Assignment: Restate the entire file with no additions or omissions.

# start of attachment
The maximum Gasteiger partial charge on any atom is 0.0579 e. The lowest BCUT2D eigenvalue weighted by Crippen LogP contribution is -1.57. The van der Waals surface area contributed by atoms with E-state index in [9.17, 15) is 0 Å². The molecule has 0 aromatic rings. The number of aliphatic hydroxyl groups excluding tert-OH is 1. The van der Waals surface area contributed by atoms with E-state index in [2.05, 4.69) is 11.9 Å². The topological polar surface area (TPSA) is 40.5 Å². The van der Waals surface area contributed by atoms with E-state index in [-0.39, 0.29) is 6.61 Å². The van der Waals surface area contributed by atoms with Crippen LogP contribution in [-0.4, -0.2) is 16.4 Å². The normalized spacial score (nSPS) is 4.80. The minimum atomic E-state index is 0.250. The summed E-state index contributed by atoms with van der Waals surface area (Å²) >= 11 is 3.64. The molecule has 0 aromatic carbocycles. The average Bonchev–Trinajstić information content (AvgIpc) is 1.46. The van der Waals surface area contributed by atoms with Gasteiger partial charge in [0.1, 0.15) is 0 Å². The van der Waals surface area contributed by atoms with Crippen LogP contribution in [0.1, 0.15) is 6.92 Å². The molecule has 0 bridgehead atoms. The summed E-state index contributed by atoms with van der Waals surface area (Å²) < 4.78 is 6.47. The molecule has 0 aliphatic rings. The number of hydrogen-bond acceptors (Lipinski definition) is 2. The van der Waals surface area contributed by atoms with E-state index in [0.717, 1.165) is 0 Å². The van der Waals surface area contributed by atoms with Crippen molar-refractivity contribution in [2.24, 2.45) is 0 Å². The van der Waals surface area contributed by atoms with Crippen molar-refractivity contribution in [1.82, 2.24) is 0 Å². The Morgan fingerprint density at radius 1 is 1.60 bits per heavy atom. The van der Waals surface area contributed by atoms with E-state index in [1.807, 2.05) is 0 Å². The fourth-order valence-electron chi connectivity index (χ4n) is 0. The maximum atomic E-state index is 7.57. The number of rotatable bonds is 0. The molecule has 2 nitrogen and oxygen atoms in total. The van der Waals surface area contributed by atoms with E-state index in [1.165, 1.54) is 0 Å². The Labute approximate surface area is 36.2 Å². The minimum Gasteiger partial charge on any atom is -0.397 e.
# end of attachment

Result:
The maximum Gasteiger partial charge on any atom is 0.0579 e. The lowest BCUT2D eigenvalue weighted by Crippen LogP contribution is -1.57. The van der Waals surface area contributed by atoms with E-state index in [9.17, 15) is 0 Å². The molecule has 0 aromatic rings. The number of aliphatic hydroxyl groups excluding tert-OH is 1. The van der Waals surface area contributed by atoms with E-state index in [2.05, 4.69) is 11.9 Å². The topological polar surface area (TPSA) is 40.5 Å². The van der Waals surface area contributed by atoms with E-state index in [-0.39, 0.29) is 6.61 Å². The van der Waals surface area contributed by atoms with Crippen LogP contribution in [-0.4, -0.2) is 16.4 Å². The normalized spacial score (nSPS) is 4.80. The minimum atomic E-state index is 0.250. The summed E-state index contributed by atoms with van der Waals surface area (Å²) >= 11 is 3.64. The molecule has 0 aromatic carbocycles. The average Bonchev–Trinajstić information content (AvgIpc) is 1.46. The van der Waals surface area contributed by atoms with Gasteiger partial charge in [0.1, 0.15) is 0 Å². The van der Waals surface area contributed by atoms with Crippen LogP contribution in [0.1, 0.15) is 6.92 Å². The molecule has 0 bridgehead atoms. The summed E-state index contributed by atoms with van der Waals surface area (Å²) < 4.78 is 6.47. The molecule has 0 aliphatic rings. The number of hydrogen-bond acceptors (Lipinski definition) is 2. The van der Waals surface area contributed by atoms with E-state index in [0.717, 1.165) is 0 Å². The van der Waals surface area contributed by atoms with Crippen molar-refractivity contribution in [2.24, 2.45) is 0 Å². The van der Waals surface area contributed by atoms with Crippen molar-refractivity contribution in [1.82, 2.24) is 0 Å². The Morgan fingerprint density at radius 1 is 1.60 bits per heavy atom. The van der Waals surface area contributed by atoms with E-state index in [1.807, 2.05) is 0 Å². The fourth-order valence-electron chi connectivity index (χ4n) is 0. The maximum atomic E-state index is 7.57. The number of rotatable bonds is 0. The molecule has 2 nitrogen and oxygen atoms in total. The van der Waals surface area contributed by atoms with E-state index in [1.165, 1.54) is 0 Å². The Labute approximate surface area is 36.2 Å². The minimum Gasteiger partial charge on any atom is -0.397 e.